Home Office minister Charles Clarke chides Computer Weekly for warning about a business exodus in response to the RIP Bill.
We were told two years ago by financial institutions that, if the UK passed a Draconian law on encryption, they may go offshore. In the past two weeks we received evidence that this is happening.
Last week, the Government introduced amendments to stem business worries over bogus demands to decrypt sensitive data, and reduced the scope for security services to demand encryption keys. That's welcome. So is the creation of a Government-Industry Forum on encryption.
But the amendments were introduced so late that secondary legislation may be needed. That is bad news for corporate lawyers having to advise businesses on whether to move e-commerce operations to countries where decryption keys can't be demanded.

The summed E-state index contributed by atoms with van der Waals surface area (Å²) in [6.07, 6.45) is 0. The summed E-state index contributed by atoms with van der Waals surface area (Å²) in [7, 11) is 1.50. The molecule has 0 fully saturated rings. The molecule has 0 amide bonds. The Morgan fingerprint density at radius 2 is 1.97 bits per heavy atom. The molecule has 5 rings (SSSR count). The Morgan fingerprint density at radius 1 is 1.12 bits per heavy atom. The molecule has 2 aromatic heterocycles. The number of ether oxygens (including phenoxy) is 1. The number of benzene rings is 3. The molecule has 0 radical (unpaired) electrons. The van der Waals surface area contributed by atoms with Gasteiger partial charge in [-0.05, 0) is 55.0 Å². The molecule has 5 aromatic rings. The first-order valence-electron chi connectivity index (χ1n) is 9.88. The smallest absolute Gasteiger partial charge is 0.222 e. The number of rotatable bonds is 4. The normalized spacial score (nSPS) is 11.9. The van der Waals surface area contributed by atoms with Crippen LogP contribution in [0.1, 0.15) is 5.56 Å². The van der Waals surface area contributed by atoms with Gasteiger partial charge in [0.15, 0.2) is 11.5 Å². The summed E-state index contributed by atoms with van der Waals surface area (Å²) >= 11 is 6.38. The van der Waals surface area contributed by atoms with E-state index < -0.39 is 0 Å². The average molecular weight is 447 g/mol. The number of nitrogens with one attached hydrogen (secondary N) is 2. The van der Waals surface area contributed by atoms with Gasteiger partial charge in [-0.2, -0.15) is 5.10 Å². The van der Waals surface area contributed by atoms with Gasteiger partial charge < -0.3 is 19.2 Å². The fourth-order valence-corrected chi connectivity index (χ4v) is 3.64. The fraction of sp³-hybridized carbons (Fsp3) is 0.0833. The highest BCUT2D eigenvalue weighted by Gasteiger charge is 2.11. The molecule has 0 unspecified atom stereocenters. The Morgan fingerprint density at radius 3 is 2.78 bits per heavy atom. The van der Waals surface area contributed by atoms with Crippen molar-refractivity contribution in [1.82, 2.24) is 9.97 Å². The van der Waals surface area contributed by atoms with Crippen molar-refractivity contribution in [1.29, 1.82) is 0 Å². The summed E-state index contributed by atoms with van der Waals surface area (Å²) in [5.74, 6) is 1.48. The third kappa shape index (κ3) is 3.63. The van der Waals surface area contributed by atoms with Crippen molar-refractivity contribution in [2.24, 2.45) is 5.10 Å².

Even if, at five to midnight, the legislation meets the objections business has been voicing for the past 18 months, what does that say about the consultation process?
The Bill gives law-enforcement agencies wide powers to cybertap using ISPs' facilities. But it defines ISPs so broadly that any firm with a web server could be considered one.
So it is important that major corporate IT users, such as financial services companies, are represented in the Forum - particularly by those responsible for their electronic security. It should also include lawyers who are are directly influencing their business decisions.
The Bill has been criticised on civil rights grounds - and may yet be challenged under European law. But the core issue for business is the ability of law-enforcement agencies to set the agenda on e-commerce legislation.
The original e-commerce bill stalled over the Government's desire to include "key escrow" - compulsory lodging of decryption keys with a third party.
The City's threats were not a figment of CW's imagination - Mr Clarke's officials also witnessed them first hand.
Hopefully the late amendments will alleviate the City's fears. But this "last minute.com" approach to e-commerce legislation does not look good.